Major laundering investigation praised in Cullen report, but still no charges years later

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The Cullen Commission report on money laundering praised the work of a policing unit within the Combined Forces Special Enforcement Unit that arrested several people in 2017 in a major investigation into illegal gambling and money laundering.

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The work by CFSEU’s joint illegal gaming investigation team was described in Cullen’s report, released Wednesday, as a “groundbreaking investigation into a sophisticated money-laundering operation.”

But five years after the arrest of alleged money launderer Paul King Jin and others in the investigation dubbed E-Nationalize, no charges have been approved by the BC Prosecution Service.

Service spokesman Dan McLaughlin said Thursday that “no final decision has been made regarding charge assessment on the E-Nationalize file. We don’t have a time frame for a decision at this point.”

And he said he would not comment on why it is taking so long to reach a decision on charges. The CFSEU ​​submitted its report to Crown counsel in the case more than three years ago.

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“The BCPS will not comment on the investigation or the circumstances of the charge assessment process while the matter is under review,” McLaughlin said.

Jin was also one of the targets of the RCMP’s E-Pirate investigation, which was the largest money laundering probe in BC, but federal prosecutors stayed all charges against two accused in late 2018. Jin was never charged.

Commissioner Austin Cullen criticized the RCMP repeatedly in his 1,800-page report for ignoring money laundering in BC casinos and elsewhere over the past decade.

“The RCMP’s lack of attention to money laundering has allowed for the unchecked growth of money laundering since at least 2012,” Cullen said. “Law enforcement bodies must make better efforts to follow the money and pursue money laundering and proceeds of crime charges.”

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Cullen is recommending the creation of a new anti-money-laundering unit within CFSEU ​​to investigate and gather intelligence on the financial dealings of organized crime in BC

“I am persuaded that the investigation of sophisticated money laundering activity by a specialized, multidisciplinary team has the potential to significantly disrupt organized crime activity in this province and that the new provincial unit will make substantial progress in the fight against money laundering if it is properly structured and resourced,” he said.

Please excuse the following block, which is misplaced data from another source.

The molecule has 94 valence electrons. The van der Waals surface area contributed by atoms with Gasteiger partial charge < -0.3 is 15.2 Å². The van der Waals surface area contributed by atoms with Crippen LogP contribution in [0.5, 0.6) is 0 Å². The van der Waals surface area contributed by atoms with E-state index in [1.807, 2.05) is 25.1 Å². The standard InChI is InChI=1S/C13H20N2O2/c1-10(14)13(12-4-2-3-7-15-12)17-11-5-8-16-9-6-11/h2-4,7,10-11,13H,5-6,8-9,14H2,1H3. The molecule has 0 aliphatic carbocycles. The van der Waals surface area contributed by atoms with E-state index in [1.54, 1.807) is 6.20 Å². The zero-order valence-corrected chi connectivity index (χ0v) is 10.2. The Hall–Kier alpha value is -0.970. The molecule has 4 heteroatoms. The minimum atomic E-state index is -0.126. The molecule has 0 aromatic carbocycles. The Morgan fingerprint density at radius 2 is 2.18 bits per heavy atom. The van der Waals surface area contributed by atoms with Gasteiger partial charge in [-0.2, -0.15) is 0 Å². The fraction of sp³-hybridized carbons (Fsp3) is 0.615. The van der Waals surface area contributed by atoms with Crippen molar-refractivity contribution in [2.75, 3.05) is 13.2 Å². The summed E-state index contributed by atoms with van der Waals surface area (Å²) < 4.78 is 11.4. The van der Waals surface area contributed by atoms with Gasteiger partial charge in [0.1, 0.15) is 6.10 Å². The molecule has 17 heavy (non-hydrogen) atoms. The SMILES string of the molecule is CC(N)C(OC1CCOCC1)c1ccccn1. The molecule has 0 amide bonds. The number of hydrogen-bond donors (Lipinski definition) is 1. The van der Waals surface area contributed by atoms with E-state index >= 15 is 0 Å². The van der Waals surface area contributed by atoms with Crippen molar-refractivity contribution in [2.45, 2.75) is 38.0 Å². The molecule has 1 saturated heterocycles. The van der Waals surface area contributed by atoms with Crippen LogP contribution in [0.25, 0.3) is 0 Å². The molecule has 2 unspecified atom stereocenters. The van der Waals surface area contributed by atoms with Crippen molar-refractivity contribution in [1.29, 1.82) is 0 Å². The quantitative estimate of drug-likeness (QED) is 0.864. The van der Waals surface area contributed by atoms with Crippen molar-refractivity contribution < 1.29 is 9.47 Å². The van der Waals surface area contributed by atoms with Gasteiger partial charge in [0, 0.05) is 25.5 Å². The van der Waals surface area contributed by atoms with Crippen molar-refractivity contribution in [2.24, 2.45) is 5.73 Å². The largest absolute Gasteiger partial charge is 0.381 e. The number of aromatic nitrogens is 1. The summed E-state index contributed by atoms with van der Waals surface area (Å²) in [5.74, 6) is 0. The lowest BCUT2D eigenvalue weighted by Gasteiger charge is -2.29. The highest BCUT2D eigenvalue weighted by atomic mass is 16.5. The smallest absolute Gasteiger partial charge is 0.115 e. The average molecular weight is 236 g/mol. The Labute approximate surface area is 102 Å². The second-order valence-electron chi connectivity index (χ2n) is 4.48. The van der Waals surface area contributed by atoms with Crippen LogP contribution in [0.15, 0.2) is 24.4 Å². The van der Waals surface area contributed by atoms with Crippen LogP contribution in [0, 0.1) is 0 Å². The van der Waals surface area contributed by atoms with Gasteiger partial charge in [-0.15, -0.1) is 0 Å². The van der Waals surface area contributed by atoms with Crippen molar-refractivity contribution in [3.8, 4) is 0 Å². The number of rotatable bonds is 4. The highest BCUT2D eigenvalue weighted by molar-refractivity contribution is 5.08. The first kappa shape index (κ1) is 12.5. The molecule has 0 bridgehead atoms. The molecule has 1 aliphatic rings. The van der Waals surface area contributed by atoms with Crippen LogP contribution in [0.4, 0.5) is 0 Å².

Keeping it under CFSEU ​​would allow for more provincial control, he said, adding that it would have to be properly funded by the BC government.

Irwin Cohen, director of the center for public safety and criminal justice research at the University of the Fraser Valley, said Cullen’s recommendation to have the new investigative unit within CFSEU ​​makes sense.

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“Given the mandate and scope of CFSEU-BC, I think that it is a good idea to either have this new unit housed within CFSEU-BC or deeply integrated with its people and data analysts,” he said.

“I think that it remains important for the RCMP and other agencies to be vigilant and devote the necessary human, financial and technological resources to combat and address money laundering and developing a dedicated, well staffed, resourced, trained, and integrated unit mandated specifically to address money laundering is long overdue.”

CFSEU ​​declined to comment on the Cullen recommendation Thursday.

And the BC head of the RCMP, Deputy Commissioner Dwayne McDonald, said in a statement that he did not get an advance copy of the lengthy report and needs time to read it and review the findings.

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“Our review will be mindful of any ongoing investigations underway in addition to the enhanced programs, advances in investigative practices and processes, specialized training, and the development of new collaborative working groups that have been implemented over the years, and since last year, to address the complexities of money laundering,” he said, adding that the RCMP “fully participated during the proceedings and supported the commission’s work and mandate.”

McDonald also stressed the RCMP’s commitment to investigating money laundering, adding: “To be effective, the prevention, detection, and disruption of money laundering requires a collective effort.”

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